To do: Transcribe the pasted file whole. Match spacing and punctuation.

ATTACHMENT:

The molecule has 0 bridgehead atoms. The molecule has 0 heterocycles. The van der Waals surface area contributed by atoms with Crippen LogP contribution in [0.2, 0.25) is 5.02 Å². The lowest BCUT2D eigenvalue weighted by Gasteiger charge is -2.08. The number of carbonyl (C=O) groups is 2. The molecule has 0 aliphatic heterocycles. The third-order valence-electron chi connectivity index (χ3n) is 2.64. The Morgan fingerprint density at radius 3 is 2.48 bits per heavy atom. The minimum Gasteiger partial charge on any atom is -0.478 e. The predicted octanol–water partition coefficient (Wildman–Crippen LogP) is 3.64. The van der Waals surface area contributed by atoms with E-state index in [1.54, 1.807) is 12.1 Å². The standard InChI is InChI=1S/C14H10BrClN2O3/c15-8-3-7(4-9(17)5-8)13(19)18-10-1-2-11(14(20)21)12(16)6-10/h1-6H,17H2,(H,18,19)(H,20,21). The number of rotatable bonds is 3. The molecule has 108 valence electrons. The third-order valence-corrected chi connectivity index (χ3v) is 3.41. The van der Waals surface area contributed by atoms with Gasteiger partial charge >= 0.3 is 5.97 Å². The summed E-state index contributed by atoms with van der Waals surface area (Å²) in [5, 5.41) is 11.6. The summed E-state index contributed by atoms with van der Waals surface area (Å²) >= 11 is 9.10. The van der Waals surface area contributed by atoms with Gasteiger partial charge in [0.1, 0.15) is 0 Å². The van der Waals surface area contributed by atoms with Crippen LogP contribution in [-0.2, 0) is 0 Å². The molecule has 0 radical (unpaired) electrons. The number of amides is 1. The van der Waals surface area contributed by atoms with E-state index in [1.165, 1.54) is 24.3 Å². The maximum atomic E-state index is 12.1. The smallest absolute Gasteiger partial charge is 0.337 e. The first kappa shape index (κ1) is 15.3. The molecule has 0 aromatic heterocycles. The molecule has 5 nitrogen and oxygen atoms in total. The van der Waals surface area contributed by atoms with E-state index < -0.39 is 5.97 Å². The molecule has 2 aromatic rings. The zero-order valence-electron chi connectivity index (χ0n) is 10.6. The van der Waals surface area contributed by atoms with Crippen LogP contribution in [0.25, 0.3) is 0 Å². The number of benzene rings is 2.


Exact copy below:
The molecule has 0 bridgehead atoms. The molecule has 0 heterocycles. The van der Waals surface area contributed by atoms with Crippen LogP contribution in [0.2, 0.25) is 5.02 Å². The lowest BCUT2D eigenvalue weighted by Gasteiger charge is -2.08. The number of carbonyl (C=O) groups is 2. The molecule has 0 aliphatic heterocycles. The third-order valence-electron chi connectivity index (χ3n) is 2.64. The Morgan fingerprint density at radius 3 is 2.48 bits per heavy atom. The minimum Gasteiger partial charge on any atom is -0.478 e. The predicted octanol–water partition coefficient (Wildman–Crippen LogP) is 3.64. The van der Waals surface area contributed by atoms with E-state index in [1.54, 1.807) is 12.1 Å². The standard InChI is InChI=1S/C14H10BrClN2O3/c15-8-3-7(4-9(17)5-8)13(19)18-10-1-2-11(14(20)21)12(16)6-10/h1-6H,17H2,(H,18,19)(H,20,21). The number of rotatable bonds is 3. The molecule has 108 valence electrons. The third-order valence-corrected chi connectivity index (χ3v) is 3.41. The van der Waals surface area contributed by atoms with Gasteiger partial charge >= 0.3 is 5.97 Å². The summed E-state index contributed by atoms with van der Waals surface area (Å²) in [5, 5.41) is 11.6. The summed E-state index contributed by atoms with van der Waals surface area (Å²) >= 11 is 9.10. The van der Waals surface area contributed by atoms with Gasteiger partial charge in [0.1, 0.15) is 0 Å². The van der Waals surface area contributed by atoms with Crippen LogP contribution in [-0.2, 0) is 0 Å². The molecule has 0 radical (unpaired) electrons. The number of amides is 1. The van der Waals surface area contributed by atoms with E-state index in [1.165, 1.54) is 24.3 Å². The maximum atomic E-state index is 12.1. The smallest absolute Gasteiger partial charge is 0.337 e. The first kappa shape index (κ1) is 15.3. The molecule has 0 aromatic heterocycles. The molecule has 5 nitrogen and oxygen atoms in total. The van der Waals surface area contributed by atoms with E-state index < -0.39 is 5.97 Å². The molecule has 2 aromatic rings. The zero-order valence-electron chi connectivity index (χ0n) is 10.6. The van der Waals surface area contributed by atoms with Crippen LogP contribution in [0.25, 0.3) is 0 Å². The number of benzene rings is 2.